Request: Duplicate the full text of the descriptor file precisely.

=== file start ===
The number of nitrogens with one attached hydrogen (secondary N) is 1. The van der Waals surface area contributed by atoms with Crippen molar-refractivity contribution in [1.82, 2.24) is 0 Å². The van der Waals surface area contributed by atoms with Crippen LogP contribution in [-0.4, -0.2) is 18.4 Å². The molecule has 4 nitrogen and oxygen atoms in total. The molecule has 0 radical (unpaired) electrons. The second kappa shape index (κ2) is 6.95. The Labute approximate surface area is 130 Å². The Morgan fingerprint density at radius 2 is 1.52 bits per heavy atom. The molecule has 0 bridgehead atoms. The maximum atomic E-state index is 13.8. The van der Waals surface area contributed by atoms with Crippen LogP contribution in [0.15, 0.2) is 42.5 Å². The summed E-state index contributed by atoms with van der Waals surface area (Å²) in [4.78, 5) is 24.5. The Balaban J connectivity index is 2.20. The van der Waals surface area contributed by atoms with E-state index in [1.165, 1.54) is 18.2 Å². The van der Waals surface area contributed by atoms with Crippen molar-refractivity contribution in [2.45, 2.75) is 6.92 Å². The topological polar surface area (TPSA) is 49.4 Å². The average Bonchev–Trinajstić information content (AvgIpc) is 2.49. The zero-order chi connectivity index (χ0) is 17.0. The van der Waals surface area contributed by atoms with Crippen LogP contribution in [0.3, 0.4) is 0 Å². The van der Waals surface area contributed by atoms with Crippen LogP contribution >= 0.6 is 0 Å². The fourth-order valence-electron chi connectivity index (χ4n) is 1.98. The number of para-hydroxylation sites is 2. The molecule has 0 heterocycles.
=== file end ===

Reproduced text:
The number of nitrogens with one attached hydrogen (secondary N) is 1. The van der Waals surface area contributed by atoms with Crippen molar-refractivity contribution in [1.82, 2.24) is 0 Å². The van der Waals surface area contributed by atoms with Crippen LogP contribution in [-0.4, -0.2) is 18.4 Å². The molecule has 4 nitrogen and oxygen atoms in total. The molecule has 0 radical (unpaired) electrons. The second kappa shape index (κ2) is 6.95. The Labute approximate surface area is 130 Å². The Morgan fingerprint density at radius 2 is 1.52 bits per heavy atom. The molecule has 0 bridgehead atoms. The maximum atomic E-state index is 13.8. The van der Waals surface area contributed by atoms with Crippen LogP contribution in [0.15, 0.2) is 42.5 Å². The summed E-state index contributed by atoms with van der Waals surface area (Å²) in [4.78, 5) is 24.5. The Balaban J connectivity index is 2.20. The van der Waals surface area contributed by atoms with E-state index in [1.165, 1.54) is 18.2 Å². The van der Waals surface area contributed by atoms with Crippen molar-refractivity contribution in [2.45, 2.75) is 6.92 Å². The topological polar surface area (TPSA) is 49.4 Å². The average Bonchev–Trinajstić information content (AvgIpc) is 2.49. The zero-order chi connectivity index (χ0) is 17.0. The van der Waals surface area contributed by atoms with Crippen LogP contribution in [0.3, 0.4) is 0 Å². The van der Waals surface area contributed by atoms with Crippen LogP contribution >= 0.6 is 0 Å². The fourth-order valence-electron chi connectivity index (χ4n) is 1.98. The number of para-hydroxylation sites is 2. The molecule has 0 heterocycles.